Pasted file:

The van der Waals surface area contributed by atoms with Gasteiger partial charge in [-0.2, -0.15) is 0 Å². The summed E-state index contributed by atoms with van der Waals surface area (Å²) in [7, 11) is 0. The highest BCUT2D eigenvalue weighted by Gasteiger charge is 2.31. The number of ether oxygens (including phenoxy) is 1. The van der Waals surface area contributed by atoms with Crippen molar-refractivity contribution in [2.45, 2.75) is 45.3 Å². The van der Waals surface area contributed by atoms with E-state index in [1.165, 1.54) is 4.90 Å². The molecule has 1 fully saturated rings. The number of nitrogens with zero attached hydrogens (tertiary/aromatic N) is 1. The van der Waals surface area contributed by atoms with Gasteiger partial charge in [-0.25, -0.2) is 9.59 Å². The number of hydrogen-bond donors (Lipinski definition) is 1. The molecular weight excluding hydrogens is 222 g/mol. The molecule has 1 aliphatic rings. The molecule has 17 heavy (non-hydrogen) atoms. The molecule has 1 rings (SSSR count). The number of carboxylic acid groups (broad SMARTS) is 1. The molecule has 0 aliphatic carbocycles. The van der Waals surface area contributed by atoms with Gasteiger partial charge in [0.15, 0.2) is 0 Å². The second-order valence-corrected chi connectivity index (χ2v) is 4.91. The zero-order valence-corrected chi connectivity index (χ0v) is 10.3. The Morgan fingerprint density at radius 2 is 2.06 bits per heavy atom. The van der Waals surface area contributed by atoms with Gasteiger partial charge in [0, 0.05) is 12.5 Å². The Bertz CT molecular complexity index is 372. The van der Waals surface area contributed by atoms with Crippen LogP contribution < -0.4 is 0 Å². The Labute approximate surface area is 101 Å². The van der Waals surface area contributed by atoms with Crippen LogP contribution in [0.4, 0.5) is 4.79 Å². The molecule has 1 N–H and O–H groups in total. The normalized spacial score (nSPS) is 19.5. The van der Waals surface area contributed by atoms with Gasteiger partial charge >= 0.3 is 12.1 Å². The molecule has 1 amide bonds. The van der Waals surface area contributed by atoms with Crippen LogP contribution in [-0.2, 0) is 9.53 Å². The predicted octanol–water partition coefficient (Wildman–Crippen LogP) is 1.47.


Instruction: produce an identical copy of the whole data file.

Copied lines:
The van der Waals surface area contributed by atoms with Gasteiger partial charge in [-0.2, -0.15) is 0 Å². The summed E-state index contributed by atoms with van der Waals surface area (Å²) in [7, 11) is 0. The highest BCUT2D eigenvalue weighted by Gasteiger charge is 2.31. The number of ether oxygens (including phenoxy) is 1. The van der Waals surface area contributed by atoms with Crippen molar-refractivity contribution in [2.45, 2.75) is 45.3 Å². The van der Waals surface area contributed by atoms with E-state index in [1.165, 1.54) is 4.90 Å². The molecule has 1 fully saturated rings. The number of nitrogens with zero attached hydrogens (tertiary/aromatic N) is 1. The van der Waals surface area contributed by atoms with Gasteiger partial charge in [-0.25, -0.2) is 9.59 Å². The number of hydrogen-bond donors (Lipinski definition) is 1. The molecular weight excluding hydrogens is 222 g/mol. The molecule has 1 aliphatic rings. The molecule has 17 heavy (non-hydrogen) atoms. The molecule has 1 rings (SSSR count). The number of carboxylic acid groups (broad SMARTS) is 1. The molecule has 0 aliphatic carbocycles. The van der Waals surface area contributed by atoms with Gasteiger partial charge in [0.15, 0.2) is 0 Å². The second-order valence-corrected chi connectivity index (χ2v) is 4.91. The zero-order valence-corrected chi connectivity index (χ0v) is 10.3. The Morgan fingerprint density at radius 2 is 2.06 bits per heavy atom. The van der Waals surface area contributed by atoms with Gasteiger partial charge in [0, 0.05) is 12.5 Å². The Bertz CT molecular complexity index is 372. The van der Waals surface area contributed by atoms with Crippen LogP contribution < -0.4 is 0 Å². The Labute approximate surface area is 101 Å². The van der Waals surface area contributed by atoms with Crippen LogP contribution in [0.4, 0.5) is 4.79 Å². The molecule has 1 N–H and O–H groups in total. The normalized spacial score (nSPS) is 19.5. The van der Waals surface area contributed by atoms with Gasteiger partial charge >= 0.3 is 12.1 Å². The molecule has 1 amide bonds. The van der Waals surface area contributed by atoms with Crippen LogP contribution in [-0.2, 0) is 9.53 Å². The predicted octanol–water partition coefficient (Wildman–Crippen LogP) is 1.47.